This post is from jimhighsmith.com by Jim Highsmith.
In Agile Project Management, I wrote a short section on a performance metric called “shortening the tail.” I liked using the metric, tail length, because it is easy to calculate and tells a lot about an organization’s Agile implementation. It’s not a vanity metric, like the number of developers who have attended a refactoring seminar, but a true learning metric because it focuses on a key tenent of Agile development—running, tested software. It’s also a metric that can help an organization move closer to Continuous Delivery.
The tail is the time period from “code slush” (true code freezes are rare) or “feature freeze” to actual deployment. This is the time period when companies do some or all of the following: beta testing, regression testing, product integration, integration testing, documentation, defect fixing. The worst “tail” I’ve encountered was 18 months—18 months from feature freeze to product release, and most of that time was spent in QA. Routinely I find software companies whose tail is 4–6 months of a 12-month release cycle. Then, there are other companies, and a growing number of software companies, that have honed their processes to a zero tail length—they are truly doing Continuous Delivery and Continuous Deployment. Using the tail length metric, particularly in products or applications that have large legacy code bases , can help organizations monitor their progress towards CD.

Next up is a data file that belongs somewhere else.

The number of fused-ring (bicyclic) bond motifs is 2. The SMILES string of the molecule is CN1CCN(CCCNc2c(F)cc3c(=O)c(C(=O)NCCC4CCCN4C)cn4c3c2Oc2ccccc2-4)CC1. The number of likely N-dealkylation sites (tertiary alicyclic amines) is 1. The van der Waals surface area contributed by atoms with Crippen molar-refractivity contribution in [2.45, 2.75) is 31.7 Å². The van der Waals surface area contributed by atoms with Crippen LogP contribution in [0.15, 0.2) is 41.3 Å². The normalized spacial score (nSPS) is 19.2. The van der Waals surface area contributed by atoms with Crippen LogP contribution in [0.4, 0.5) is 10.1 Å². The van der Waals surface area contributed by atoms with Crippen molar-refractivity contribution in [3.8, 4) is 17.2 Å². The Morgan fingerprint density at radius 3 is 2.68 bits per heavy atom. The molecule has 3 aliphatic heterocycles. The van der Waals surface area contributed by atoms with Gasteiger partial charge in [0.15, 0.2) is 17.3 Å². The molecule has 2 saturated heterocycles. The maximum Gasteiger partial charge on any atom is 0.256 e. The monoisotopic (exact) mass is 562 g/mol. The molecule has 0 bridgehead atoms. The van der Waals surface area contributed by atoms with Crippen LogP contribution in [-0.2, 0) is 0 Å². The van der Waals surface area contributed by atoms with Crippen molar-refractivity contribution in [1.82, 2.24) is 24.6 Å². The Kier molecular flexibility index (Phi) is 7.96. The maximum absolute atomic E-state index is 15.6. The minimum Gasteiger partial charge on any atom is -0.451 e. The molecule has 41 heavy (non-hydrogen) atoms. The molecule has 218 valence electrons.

Click here to see the full post.